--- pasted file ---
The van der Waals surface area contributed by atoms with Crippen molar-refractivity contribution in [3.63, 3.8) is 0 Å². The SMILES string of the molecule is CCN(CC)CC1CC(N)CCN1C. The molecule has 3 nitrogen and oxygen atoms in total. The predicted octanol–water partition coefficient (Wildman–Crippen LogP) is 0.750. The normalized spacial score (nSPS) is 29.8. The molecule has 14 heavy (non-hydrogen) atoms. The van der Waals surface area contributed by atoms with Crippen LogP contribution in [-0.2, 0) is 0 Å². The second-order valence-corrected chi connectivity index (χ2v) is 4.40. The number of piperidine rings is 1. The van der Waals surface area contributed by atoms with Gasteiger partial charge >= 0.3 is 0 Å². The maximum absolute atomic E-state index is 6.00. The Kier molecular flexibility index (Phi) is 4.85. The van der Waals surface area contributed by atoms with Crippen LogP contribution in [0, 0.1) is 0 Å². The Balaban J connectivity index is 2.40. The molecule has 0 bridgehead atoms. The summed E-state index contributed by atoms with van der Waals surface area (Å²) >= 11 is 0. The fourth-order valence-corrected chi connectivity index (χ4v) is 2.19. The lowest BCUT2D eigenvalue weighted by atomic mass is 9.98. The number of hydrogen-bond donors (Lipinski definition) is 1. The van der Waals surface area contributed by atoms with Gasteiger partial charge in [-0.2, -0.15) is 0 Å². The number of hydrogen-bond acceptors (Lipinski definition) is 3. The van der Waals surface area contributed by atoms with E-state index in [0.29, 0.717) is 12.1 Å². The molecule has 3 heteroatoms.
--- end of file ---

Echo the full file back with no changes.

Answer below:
The van der Waals surface area contributed by atoms with Crippen molar-refractivity contribution in [3.63, 3.8) is 0 Å². The SMILES string of the molecule is CCN(CC)CC1CC(N)CCN1C. The molecule has 3 nitrogen and oxygen atoms in total. The predicted octanol–water partition coefficient (Wildman–Crippen LogP) is 0.750. The normalized spacial score (nSPS) is 29.8. The molecule has 14 heavy (non-hydrogen) atoms. The van der Waals surface area contributed by atoms with Crippen LogP contribution in [-0.2, 0) is 0 Å². The second-order valence-corrected chi connectivity index (χ2v) is 4.40. The number of piperidine rings is 1. The van der Waals surface area contributed by atoms with Gasteiger partial charge >= 0.3 is 0 Å². The maximum absolute atomic E-state index is 6.00. The Kier molecular flexibility index (Phi) is 4.85. The van der Waals surface area contributed by atoms with Crippen LogP contribution in [0, 0.1) is 0 Å². The Balaban J connectivity index is 2.40. The molecule has 0 bridgehead atoms. The summed E-state index contributed by atoms with van der Waals surface area (Å²) >= 11 is 0. The fourth-order valence-corrected chi connectivity index (χ4v) is 2.19. The lowest BCUT2D eigenvalue weighted by atomic mass is 9.98. The number of hydrogen-bond donors (Lipinski definition) is 1. The van der Waals surface area contributed by atoms with Gasteiger partial charge in [-0.2, -0.15) is 0 Å². The number of hydrogen-bond acceptors (Lipinski definition) is 3. The van der Waals surface area contributed by atoms with E-state index in [0.29, 0.717) is 12.1 Å². The molecule has 3 heteroatoms.